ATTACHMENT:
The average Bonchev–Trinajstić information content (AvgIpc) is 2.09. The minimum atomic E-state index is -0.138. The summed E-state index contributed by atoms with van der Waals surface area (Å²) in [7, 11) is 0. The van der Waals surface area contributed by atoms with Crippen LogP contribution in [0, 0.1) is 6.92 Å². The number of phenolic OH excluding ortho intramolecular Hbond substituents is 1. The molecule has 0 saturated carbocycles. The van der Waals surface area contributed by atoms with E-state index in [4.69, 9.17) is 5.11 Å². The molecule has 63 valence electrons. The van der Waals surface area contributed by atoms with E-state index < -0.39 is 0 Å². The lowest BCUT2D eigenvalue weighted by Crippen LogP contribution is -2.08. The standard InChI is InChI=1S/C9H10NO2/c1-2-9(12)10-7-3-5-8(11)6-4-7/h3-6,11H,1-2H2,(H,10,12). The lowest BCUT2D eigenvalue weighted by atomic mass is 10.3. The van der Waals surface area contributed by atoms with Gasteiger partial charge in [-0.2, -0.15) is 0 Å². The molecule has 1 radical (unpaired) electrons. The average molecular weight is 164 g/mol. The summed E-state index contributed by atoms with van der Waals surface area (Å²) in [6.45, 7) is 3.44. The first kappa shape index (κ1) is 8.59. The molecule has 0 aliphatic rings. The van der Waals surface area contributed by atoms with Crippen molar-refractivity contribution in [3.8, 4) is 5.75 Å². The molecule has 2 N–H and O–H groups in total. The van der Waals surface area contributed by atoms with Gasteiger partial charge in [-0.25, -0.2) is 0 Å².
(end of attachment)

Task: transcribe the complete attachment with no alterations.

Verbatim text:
The average Bonchev–Trinajstić information content (AvgIpc) is 2.09. The minimum atomic E-state index is -0.138. The summed E-state index contributed by atoms with van der Waals surface area (Å²) in [7, 11) is 0. The van der Waals surface area contributed by atoms with Crippen LogP contribution in [0, 0.1) is 6.92 Å². The number of phenolic OH excluding ortho intramolecular Hbond substituents is 1. The molecule has 0 saturated carbocycles. The van der Waals surface area contributed by atoms with E-state index in [4.69, 9.17) is 5.11 Å². The molecule has 63 valence electrons. The van der Waals surface area contributed by atoms with E-state index < -0.39 is 0 Å². The lowest BCUT2D eigenvalue weighted by Crippen LogP contribution is -2.08. The standard InChI is InChI=1S/C9H10NO2/c1-2-9(12)10-7-3-5-8(11)6-4-7/h3-6,11H,1-2H2,(H,10,12). The lowest BCUT2D eigenvalue weighted by atomic mass is 10.3. The van der Waals surface area contributed by atoms with Gasteiger partial charge in [-0.2, -0.15) is 0 Å². The molecule has 1 radical (unpaired) electrons. The average molecular weight is 164 g/mol. The summed E-state index contributed by atoms with van der Waals surface area (Å²) in [6.45, 7) is 3.44. The first kappa shape index (κ1) is 8.59. The molecule has 0 aliphatic rings. The van der Waals surface area contributed by atoms with Crippen molar-refractivity contribution in [3.8, 4) is 5.75 Å². The molecule has 2 N–H and O–H groups in total. The van der Waals surface area contributed by atoms with Gasteiger partial charge in [-0.25, -0.2) is 0 Å².